What is Ginger?
Ginger, more formally known as Zingeber Officinale, is a very flavorful and aromatic spice.
Ginger, in the Asian culture, has traditionally been used for medicinal purposes, to treat nausea, increase the appetite, fight body odor and promote perspiration.
Usage Of Ginger:
Ginger is used In the Indian culture for medicinal purposes as well. The herb is used to treat arthritis, and has been found to limit the production of cytokines that are linked with inflammation and pain.
Ginger, by stimulating blood circulation, alleviates joint pain and other conditions, including Reynaud’s Syndrome, which result from poor circulation.
Ginger is still used as a remedy for nausea; in large alleviate the nausea cause by chemotherapy. It may even ease motion sickness for some individuals.
Ginger helps protect the heart, lower cholesterol, and by preventing the blood clot forming clumping and buildup of platelets in the arteries, prevent strokes.
Ginger also eases digestive tract discomfort from flatulence, indigestion, and diarrhea. It can also alleviate menstrual cramping, and help to restore memory for some individuals.
Medical Ginger Root and Therapy:
Known primarily for its ability to alleviate nausea, motion sickness, indigestion, also other digestive problems.
Ginger has been found to out-perform anti-nausea drugs, and the good news is that it does it without the adverse side effects which accompany western medications! Ginger herb, therefore, is an effective aid in helping with morning sickness and dizziness.
Recent studies, in addition, have found that the ginger root herb can lower blood cholesterol and reduce blood clotting. Ginger has a component similar to the salicylic acid of aspirin, accounting for its blood-thinning properties.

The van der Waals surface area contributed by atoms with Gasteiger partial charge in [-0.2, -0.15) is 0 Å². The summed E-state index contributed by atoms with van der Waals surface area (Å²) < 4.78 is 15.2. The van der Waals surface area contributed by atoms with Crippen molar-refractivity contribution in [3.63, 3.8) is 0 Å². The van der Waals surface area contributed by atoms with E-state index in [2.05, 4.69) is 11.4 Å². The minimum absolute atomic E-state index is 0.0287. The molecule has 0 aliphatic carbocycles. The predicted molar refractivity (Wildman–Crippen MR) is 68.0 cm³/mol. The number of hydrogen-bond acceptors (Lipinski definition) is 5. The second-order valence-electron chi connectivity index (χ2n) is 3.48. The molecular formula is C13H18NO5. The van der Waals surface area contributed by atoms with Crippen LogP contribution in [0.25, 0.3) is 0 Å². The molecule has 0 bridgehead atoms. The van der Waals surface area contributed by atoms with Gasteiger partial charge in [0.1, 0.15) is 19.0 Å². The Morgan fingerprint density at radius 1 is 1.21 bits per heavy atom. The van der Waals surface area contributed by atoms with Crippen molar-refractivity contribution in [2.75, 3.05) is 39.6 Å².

Ginger also performs well as an antibiotic agent, a very potent strong antioxidant which seeks out and eliminates free radicals that would otherwise damage healthy cells, and as an anti-inflammatory with pain-relieving properties.
As an anti-inflammatory, the herb has been used to help treat both arthritis, and everyday aches and pains. Ginger benefits colds, flu, and allergies.
What to Watch Out For:
The good news is that Ginger has no known serious side effects, and is considered extremely safe. However, consumers should, however, be aware that it has been known to cause heartburn. If such a side effect occurs, lower your dosage, or stop your use of ginger.
Pregnant women, because ginger has been known to stimulate uterine contractions, should check with their doctors before using ginger, as should those who take blood thinners, barbiturates, beta blockers, or insulin, or other diabetic medications.. Ginger can intensify the effects of some of these medications.
Ginger can interfere with the absorptions of dietary iron and fat soluble vitamins. It can cause stomach upset in higher doses, and it should be stopped two weeks prior to any surgical procedure.
Our Take on the Use of Ginger:
Because ginger has been widely used for centuries, we believe it is both effective and safe for supplemental use.
How to Select A Ginger Supplement:
1. Try and purchase a ginger root supplement that has been produced with standardized extract. Such extracts contain gingerols, which are the active constituents giving the herb its medicinal potency.
Without gingerols, ginger supplements would offer no therapeutic benefits. Many herbs sold in supplement form, in spite of what marketers may tell you, do not come from standardized extracts and almost.
Another advantage of using Standardized extracts is that they ensure you will get the same dose in every capsule.
Dosages of ginger range from 25 mg to 100 mg. For optimal health maintenance, lower doses are better; for severe digestive problems, higher dosages may be more helpful
Summary: Ginger, it is clear, has many benefits, and is probably one of the most sought after and widely used of all the herbs. We use ginger daily, without even knowing it.
New Chapter's Supercritical Gingerforce